'Take off that trilby'

 

Hindsight is just the best thing, isn’t it? Looking back at how you were five years, or even five weeks, ago can make you wonder why you had that haircut, dated that person, or stuck around in that job. You would never make those mistakes now, right?

As you grow older, the urge to pass on your pearls of wisdom to younger people - even when you’re in your twenties and thirties - can feel overwhelming. As you muddle through your quarter life crisis, your brain fills up with information that you wonder why no-one ever taught you at school. Like the fact that white bread has almost zero nutritional value. Or that actually finding an exercise you enjoy before your lithe, 18-year-old body disappears is a sensible idea. Then there’s the awful realisation that you don’t suddenly wake up one day being an ‘adult’. In fact, almost everyone around you is winging it and clueless. 

So, to try to piece together the information neither your parents nor your school teachers had the time to tell us, we asked some people in their twenties and thirties to reveal the tips they wish they could give their younger selves. Here’s what we learned. 

Comparing yourself to others is tiring. Stop it.

"Don't sweat stuff that you're not as good at other people at and concentrate on playing to your own strengths,” said one 31-year-old.

“I'm quite a slow learner at first so when I did temp jobs when I was younger, like waitressing or data entry, I was always crap at them. But obviously those things ain't my calling. And I should have not been bothered about it.”

"Don't compare yourself to other people too much, it's unhealthy and will mess you up," added a 24-year-old. "That Baz Luhrmann song is right 'sometimes you're ahead, sometimes you're behind - the race is long and in the end it's only with yourself'."

You’ll have to do your job for a really, really long time, so do something you enjoy

“Do what feels fun, not what you feel like you should be doing,” said one 28-year-old. “You'll succeed in whatever you do as long as you enjoy every minute of it and if yotwu don't at least you've had a nice time along the way. And don't take yourself too seriously, there is plenty of time for that.”

Look in the mirror for the love of God...

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Luckily, our style can change over time (TomFullum/iStock)

“Take that f**king trilby off,” one 22-year-old told The Independent. “Honestly it's my biggest regret. And stop drinking Strongbow. Just sort it out, basically."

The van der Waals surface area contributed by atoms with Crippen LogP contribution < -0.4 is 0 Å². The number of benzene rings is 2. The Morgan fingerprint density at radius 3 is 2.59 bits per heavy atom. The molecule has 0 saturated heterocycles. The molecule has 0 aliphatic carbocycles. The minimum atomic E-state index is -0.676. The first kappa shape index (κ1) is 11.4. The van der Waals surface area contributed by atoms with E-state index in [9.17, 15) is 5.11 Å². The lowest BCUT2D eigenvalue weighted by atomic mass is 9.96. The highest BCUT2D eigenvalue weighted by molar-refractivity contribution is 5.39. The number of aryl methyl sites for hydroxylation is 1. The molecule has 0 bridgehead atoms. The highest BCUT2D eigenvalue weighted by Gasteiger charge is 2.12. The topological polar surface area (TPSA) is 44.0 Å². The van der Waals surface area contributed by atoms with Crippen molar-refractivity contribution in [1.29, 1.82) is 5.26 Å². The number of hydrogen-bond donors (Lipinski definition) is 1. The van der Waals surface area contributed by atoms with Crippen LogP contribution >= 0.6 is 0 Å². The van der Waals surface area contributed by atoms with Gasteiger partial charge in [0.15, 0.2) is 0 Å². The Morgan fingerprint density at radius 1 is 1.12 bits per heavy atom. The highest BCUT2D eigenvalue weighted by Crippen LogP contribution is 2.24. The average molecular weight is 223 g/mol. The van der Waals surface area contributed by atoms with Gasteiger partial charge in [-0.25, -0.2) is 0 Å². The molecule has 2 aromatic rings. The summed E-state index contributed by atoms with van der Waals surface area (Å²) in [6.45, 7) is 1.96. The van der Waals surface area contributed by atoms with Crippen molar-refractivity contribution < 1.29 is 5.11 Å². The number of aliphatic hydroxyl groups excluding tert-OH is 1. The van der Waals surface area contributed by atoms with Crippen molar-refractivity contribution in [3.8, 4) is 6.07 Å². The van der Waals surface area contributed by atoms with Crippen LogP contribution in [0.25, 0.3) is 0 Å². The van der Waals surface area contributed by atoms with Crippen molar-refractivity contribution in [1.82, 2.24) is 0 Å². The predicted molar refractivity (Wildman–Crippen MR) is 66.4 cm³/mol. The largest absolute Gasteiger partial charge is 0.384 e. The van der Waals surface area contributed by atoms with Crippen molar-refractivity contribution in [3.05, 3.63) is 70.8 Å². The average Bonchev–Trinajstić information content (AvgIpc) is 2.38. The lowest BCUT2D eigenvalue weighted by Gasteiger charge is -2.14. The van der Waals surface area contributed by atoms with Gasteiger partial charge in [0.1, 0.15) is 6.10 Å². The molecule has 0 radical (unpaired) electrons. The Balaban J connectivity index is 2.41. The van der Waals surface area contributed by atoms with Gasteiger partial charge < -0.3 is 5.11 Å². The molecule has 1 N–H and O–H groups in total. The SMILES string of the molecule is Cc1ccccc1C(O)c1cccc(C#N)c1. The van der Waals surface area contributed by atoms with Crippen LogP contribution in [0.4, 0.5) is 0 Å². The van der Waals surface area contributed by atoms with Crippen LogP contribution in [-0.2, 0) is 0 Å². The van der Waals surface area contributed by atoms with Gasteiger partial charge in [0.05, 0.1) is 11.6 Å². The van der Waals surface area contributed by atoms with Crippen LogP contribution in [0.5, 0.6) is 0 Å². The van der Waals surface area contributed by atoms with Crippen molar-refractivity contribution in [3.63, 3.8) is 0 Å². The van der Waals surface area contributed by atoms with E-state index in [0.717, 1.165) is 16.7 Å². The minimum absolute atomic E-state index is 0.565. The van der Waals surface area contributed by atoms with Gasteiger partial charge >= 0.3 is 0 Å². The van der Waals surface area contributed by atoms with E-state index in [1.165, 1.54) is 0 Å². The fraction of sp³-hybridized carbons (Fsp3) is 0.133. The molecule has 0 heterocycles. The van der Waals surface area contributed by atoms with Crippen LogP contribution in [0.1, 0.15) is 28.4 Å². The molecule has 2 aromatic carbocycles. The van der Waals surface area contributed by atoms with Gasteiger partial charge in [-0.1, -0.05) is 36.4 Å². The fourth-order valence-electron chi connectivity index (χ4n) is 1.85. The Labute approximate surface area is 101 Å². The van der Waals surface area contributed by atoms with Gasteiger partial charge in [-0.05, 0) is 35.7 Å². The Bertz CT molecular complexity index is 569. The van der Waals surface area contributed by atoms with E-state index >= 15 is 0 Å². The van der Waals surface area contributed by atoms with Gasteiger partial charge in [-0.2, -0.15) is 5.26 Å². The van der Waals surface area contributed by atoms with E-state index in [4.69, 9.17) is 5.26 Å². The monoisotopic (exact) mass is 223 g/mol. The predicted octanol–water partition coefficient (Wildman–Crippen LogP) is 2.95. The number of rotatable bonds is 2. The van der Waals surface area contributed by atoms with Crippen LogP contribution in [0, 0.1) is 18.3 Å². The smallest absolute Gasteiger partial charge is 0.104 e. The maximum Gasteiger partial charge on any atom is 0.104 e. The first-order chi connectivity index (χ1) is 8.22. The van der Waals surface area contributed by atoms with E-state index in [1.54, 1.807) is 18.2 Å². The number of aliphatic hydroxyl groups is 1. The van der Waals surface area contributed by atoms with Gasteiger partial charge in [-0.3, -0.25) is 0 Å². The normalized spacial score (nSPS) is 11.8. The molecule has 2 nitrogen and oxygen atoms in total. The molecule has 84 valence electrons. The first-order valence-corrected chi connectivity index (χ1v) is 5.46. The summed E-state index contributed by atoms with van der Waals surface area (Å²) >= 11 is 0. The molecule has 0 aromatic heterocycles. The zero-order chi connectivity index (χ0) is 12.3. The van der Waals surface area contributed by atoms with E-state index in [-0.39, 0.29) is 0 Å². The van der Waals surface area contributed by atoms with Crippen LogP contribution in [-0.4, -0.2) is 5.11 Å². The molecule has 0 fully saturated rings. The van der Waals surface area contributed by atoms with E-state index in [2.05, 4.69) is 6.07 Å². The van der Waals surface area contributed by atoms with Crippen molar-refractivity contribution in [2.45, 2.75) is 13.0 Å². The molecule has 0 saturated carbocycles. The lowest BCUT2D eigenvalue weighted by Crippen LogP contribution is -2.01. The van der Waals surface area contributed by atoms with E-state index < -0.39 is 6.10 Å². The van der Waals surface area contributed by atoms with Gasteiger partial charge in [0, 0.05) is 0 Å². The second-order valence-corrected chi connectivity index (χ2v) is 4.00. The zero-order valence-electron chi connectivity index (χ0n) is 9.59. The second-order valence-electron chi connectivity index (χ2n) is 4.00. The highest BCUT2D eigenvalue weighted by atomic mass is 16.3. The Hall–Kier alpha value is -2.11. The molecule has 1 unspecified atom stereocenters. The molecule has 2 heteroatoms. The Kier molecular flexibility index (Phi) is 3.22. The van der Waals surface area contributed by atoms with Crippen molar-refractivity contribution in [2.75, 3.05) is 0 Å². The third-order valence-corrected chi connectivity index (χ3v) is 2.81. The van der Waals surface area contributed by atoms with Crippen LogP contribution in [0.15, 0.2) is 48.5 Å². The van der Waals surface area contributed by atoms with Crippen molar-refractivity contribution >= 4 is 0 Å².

...but then again, who cares what anyone else thinks? 

"Don't worry about what people think, they're all idiots. Being weird is cool. You're not fat so stop worrying about it and stop buying tankinis…" said one 30-year-old. 

Appreciate having a disposable income and save

"Save a bit more," advised one 33-year-old. "There is a tendency to think it's all a bit futile and that would be worse if you're a hardened millennial for sure. Sometimes it's easy to fall into the trope of not caring about spending too much."

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Saving money isn't futile, said one 33-year-old (Getty Images)

And being brave enough to ask for a pay rise will make that easier

"Don't undervalue yourself," he added. "Ask for more money when you think the time is right."

Take equal care of your mental and physical health 

"Stop worrying about it and just do it. You are good enough. Also get therapy, like, NOW," said one 25-year-old. 

Travel the world because you will never have this much free time again until you're retired 

“DO something with your long summers. Six weeks is so much time and you never get that much off in one go again!" urged one 25-year-old.

Another wishes her younger self had explored the world earlier when she had fewer responsibilities. 

"Bloody get on the bloody plane to New Zealand because you will not want to do a 24-hour flight with two small children. Ever," chimed a 31-year-old mum. 

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A 31-year-old said she wished she'd travelled to New Zealand sooner (aumphotography/iStock)

Allow yourself to have a hobby you're totally rubbish at 

"Learn to do things with the potential of enjoying them, even if you're not good at them. You'll miss out if you're always worried about trying not to fail. And failing sometimes isn't so bad, because it can set you on a path you didn't know existed, but is much better for you!" said a 24-year-old. 

Don’t take yourself too seriously 

"Those who you find most impressive are the best actors of all," said one 27-year-old. "Learn to take yourself less seriously and give people and their stories all the time you'd like them to give you."

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